It’s been a while since I’ve posted, but I’ve been busy with a lot of little happenings in my life. I graduated from school. I went deer hunting for the first time, but wasn’t successful. I took my state practical exam for my license. I have been at the gym more for a combination of covering other trainers’ classes, on ramps, and personal training. I’ve been preparing my future massage room at the gym. I’ve been doing some of the wedding stuff, like putting a deposit on our location, meeting with an officiant, and getting an engagement/save-the-date photo shoot organized with my fiance. And napping. That always feels glorious.
Even though I’ve been busy, I still try to catch up on the interesting postings that appear on my social media. I also have certain blogs email me updates, so I’ve had to catch up on those, too. During this process, I’ve had some things cross my mind. Some are rhetorical, but some are me being genuinely curious.
It seems that every person has some sort of asymmetry or imperfection when it comes to movement. This is sort of the premise with PRI – to optimize the body’s natural asymmetries. Therefore:
1. Is it okay to train in what some would consider “improper” patterns to strengthen that line of movement? Dr. Andrea uses the example of a rock climber in this interview he did that he posted the other day. The body positioning necessary to make a climb will require things like hip and knee extension with your femur internally rotated. But wouldn’t many consider that pattern “improper”? I guess context matters.
2. Is always training neutral joint positions good? Imagine if your body was never prepared to tolerate forces that were outside of “neutral”. Taking the words of Ido Portal at the end of this clip and asking in question form, is there such a thing as improper alignment or just improper preparation?
3. Is it always beneficial to go full range-of-motion? I think it was a post by John Meadows on Facebook that got me thinking about this, so I did some Google searching and found this article he wrote titled: Only doing full ROM is crazy! It was after attending a RockTape seminar that I started thinking about full ROM. The host of the seminar, Dr. Le Cara, stated that he wouldn’t have his ball players perform full ROM of squats because of their long lever angles. Again, context matters, and posterior chain strengthening would be high on my priority list with squats that weren’t full ROM.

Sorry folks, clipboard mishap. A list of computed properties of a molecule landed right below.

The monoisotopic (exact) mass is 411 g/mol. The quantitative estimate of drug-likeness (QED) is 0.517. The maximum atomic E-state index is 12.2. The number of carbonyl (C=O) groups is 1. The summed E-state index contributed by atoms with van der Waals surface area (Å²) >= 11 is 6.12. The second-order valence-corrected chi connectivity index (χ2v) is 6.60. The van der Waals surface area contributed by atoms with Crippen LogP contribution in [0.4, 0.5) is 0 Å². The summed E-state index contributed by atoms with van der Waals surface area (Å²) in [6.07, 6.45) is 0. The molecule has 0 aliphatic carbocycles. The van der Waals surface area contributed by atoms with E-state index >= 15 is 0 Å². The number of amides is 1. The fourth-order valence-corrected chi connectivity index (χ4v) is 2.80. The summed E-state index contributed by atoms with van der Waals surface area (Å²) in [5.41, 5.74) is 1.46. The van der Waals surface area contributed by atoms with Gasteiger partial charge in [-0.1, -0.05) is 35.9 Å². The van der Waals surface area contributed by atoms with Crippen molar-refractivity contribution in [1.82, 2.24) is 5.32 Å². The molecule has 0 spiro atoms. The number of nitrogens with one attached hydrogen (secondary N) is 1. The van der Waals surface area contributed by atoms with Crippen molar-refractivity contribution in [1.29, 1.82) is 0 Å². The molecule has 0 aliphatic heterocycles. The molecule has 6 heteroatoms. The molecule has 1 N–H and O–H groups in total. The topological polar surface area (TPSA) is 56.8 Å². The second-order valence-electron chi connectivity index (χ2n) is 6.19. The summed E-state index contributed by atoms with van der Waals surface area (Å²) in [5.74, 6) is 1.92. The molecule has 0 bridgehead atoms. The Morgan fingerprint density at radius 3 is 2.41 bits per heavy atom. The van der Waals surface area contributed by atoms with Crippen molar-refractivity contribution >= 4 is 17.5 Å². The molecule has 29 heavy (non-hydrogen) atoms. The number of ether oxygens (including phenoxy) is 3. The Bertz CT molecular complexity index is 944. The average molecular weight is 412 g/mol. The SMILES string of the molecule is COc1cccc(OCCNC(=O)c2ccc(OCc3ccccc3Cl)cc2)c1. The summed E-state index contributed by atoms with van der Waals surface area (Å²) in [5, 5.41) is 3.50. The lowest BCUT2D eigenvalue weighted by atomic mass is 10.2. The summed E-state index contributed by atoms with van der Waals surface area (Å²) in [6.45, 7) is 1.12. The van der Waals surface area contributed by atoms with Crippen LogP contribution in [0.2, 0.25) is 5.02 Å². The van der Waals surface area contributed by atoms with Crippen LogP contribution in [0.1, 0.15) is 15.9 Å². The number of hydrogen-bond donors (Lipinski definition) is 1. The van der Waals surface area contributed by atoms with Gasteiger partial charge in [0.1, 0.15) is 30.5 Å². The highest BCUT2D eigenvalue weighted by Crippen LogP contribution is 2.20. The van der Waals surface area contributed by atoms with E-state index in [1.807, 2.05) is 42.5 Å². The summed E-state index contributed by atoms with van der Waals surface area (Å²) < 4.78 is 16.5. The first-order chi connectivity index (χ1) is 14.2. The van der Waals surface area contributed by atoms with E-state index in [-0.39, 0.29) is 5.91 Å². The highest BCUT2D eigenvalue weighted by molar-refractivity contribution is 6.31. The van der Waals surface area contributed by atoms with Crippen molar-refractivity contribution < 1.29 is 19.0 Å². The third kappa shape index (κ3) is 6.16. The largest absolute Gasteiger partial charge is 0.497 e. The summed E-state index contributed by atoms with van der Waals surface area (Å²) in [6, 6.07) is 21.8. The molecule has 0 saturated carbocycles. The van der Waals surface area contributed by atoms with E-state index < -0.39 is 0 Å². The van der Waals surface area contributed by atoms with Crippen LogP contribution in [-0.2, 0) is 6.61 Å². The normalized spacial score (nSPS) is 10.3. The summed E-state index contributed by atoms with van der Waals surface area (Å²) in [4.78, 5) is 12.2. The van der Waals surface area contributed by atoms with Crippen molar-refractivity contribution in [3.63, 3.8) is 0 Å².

4. Thinking about movement and range of motion, it would seem to me that not being able to demonstrate a certain range-of-motion would be worse than training an improper ROM. Let’s go back to the rock climber. Let’s say the rock climber trained internal rotation of the hip. Is that worse than a rock climber who always trained in hip external rotation and abduction who had limited hip internal rotation? It would seem that a rock climber who can’t perform full hip internal rotation will end up injuring themselves climbing a mountain. Take, for example, this photo that I found using Google search.
Both of hips are in internal rotation. If she presses up with her left foot to make keep ascending up the side of this rock, and she lacked the necessary internal rotation to be capable of that, don’t you think she would injure herself? If you always train external rotation and lose the capacity to internally rotate, that leads me to my next point.
5. If one extreme is “bad”, why is the other extreme “good”? Let’s say you’re tying to work on your hip mobility and you’re trying to be a Supple Leopard with the goal to externally rotate your hips like a boss a the bottom of your squat. What if you end up losing some hip internal rotation range-of-motion because of it? Is one extreme okay because the other is labeled as “bad”? What if we went back to point #2: is it really about proper alignment or is more about proper preparation?
I don’t want it to seem like it’s okay to start training “improperly”, but that with proper progression over time (like any training adaptation), you can strengthen a certain movement pattern to be better prepared for handling a certain load. In this video, Dr. Spina says that injuries occur when the load imparted exceeds the load absorbing capabilities of the body.
How prepared are you for any unknown load that may be imparted to your body?